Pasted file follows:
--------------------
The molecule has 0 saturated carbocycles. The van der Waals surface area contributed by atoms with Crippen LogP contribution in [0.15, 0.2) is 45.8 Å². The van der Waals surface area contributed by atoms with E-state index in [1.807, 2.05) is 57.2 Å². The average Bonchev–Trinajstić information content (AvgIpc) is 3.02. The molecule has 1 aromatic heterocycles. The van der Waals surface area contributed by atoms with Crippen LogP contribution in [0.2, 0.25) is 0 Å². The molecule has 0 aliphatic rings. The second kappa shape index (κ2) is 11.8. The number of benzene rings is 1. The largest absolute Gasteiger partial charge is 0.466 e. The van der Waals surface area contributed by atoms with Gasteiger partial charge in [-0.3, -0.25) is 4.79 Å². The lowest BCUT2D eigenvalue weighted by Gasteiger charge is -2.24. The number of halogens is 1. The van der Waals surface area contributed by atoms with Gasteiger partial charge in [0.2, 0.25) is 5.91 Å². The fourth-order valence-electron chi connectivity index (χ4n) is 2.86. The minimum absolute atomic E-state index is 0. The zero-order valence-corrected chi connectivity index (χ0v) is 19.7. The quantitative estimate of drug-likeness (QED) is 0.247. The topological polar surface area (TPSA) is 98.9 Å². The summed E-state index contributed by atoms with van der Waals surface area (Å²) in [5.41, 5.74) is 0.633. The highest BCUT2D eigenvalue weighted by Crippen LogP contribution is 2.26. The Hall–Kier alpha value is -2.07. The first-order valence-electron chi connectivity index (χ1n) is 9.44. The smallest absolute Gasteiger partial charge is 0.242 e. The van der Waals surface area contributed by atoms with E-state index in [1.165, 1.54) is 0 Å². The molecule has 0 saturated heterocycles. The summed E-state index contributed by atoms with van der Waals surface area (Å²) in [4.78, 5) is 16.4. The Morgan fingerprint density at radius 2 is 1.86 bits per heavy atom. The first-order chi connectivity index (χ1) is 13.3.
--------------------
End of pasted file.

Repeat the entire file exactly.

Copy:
The molecule has 0 saturated carbocycles. The van der Waals surface area contributed by atoms with Crippen LogP contribution in [0.15, 0.2) is 45.8 Å². The van der Waals surface area contributed by atoms with E-state index in [1.807, 2.05) is 57.2 Å². The average Bonchev–Trinajstić information content (AvgIpc) is 3.02. The molecule has 1 aromatic heterocycles. The van der Waals surface area contributed by atoms with Crippen LogP contribution in [0.2, 0.25) is 0 Å². The molecule has 0 aliphatic rings. The second kappa shape index (κ2) is 11.8. The number of benzene rings is 1. The largest absolute Gasteiger partial charge is 0.466 e. The van der Waals surface area contributed by atoms with Gasteiger partial charge in [-0.3, -0.25) is 4.79 Å². The lowest BCUT2D eigenvalue weighted by Gasteiger charge is -2.24. The number of halogens is 1. The van der Waals surface area contributed by atoms with Gasteiger partial charge in [0.2, 0.25) is 5.91 Å². The fourth-order valence-electron chi connectivity index (χ4n) is 2.86. The minimum absolute atomic E-state index is 0. The zero-order valence-corrected chi connectivity index (χ0v) is 19.7. The quantitative estimate of drug-likeness (QED) is 0.247. The topological polar surface area (TPSA) is 98.9 Å². The summed E-state index contributed by atoms with van der Waals surface area (Å²) in [5.41, 5.74) is 0.633. The highest BCUT2D eigenvalue weighted by Crippen LogP contribution is 2.26. The Hall–Kier alpha value is -2.07. The first-order valence-electron chi connectivity index (χ1n) is 9.44. The smallest absolute Gasteiger partial charge is 0.242 e. The van der Waals surface area contributed by atoms with E-state index in [1.165, 1.54) is 0 Å². The molecule has 0 saturated heterocycles. The summed E-state index contributed by atoms with van der Waals surface area (Å²) in [4.78, 5) is 16.4. The Morgan fingerprint density at radius 2 is 1.86 bits per heavy atom. The first-order chi connectivity index (χ1) is 13.3.